Second comes the country’s recent foreign policy moves. Iran’s praise of the various uprisings throughout the Arab world have linked the success of Islamist parties in elections in Egypt and Tunisia to the success of the 1979 Islamic Revolution. Taking the side of the Islamist victories in the Arab countries, regardless of sect, sends a message to Iran’s people: we–the regime–were right all along. Tehran can manipulate regional developments, so far, as a justification for the regime’s existence and rule at home. On the other hand, Tehran’s continued hypocritical support of Assad’s Syrian “killing machine” as a direct result of regime security dictating policy. If Tehran’s friendliest ally in the region were to fall to demonstrations, it would make the regime look weak and vulnerable to its domestic opponents. Iranian politicians might ask “Who lost Syria?”–just as Americans once asked, just after World War II, “Who lost China?”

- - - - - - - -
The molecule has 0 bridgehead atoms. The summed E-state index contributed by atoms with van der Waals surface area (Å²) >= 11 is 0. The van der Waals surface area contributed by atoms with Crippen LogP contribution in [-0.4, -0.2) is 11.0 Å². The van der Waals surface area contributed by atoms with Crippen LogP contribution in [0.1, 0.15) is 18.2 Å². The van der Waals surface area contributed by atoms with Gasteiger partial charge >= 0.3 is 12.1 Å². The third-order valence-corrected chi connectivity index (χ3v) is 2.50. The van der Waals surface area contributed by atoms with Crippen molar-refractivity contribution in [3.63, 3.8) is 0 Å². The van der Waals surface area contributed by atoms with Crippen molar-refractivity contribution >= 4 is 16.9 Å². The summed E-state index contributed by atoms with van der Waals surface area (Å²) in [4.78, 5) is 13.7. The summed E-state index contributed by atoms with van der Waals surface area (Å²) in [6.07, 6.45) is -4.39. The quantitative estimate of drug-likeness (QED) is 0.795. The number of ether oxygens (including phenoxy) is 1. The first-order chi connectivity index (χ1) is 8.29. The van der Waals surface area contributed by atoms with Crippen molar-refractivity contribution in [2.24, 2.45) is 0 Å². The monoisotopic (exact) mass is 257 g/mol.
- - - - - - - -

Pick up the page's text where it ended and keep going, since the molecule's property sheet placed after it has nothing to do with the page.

The Islamic Republic’s recent saber rattling over the Straight of Hormuz also enhances the regime’s viability, symbolically and materially. The symbolism comes from facing the Great Satan in the Persian Gulf and not backing down. This is easy when all Tehran has to do is make empty threats and conduct some war games. This is the type of strategy that Kim Jong-Il successfully used to survive in Pyongyang. This is the same reasoning behind Iran’s inflammatory rhetoric towards Israel. Statements proposing to “wipe Israel off the map,” are dangerous. Not dangerous because Iran might act on it, but dangerous because Iran elevates the likelihood of a military attack by Israel and/or the United States in order to feed its population shallow rhetoric. If state security were the main concern, provoking a nuclear adversary would not be on the to-do list. Materially, Iran benefits from the rising oil prices that these actions encourage. The perceived instability in the Persian Gulf has sent oil higher in recent weeks, marginally boosting Iran’s tanking economy. Remember, a failed economy can end a regime as well–see Tunisia and Egypt.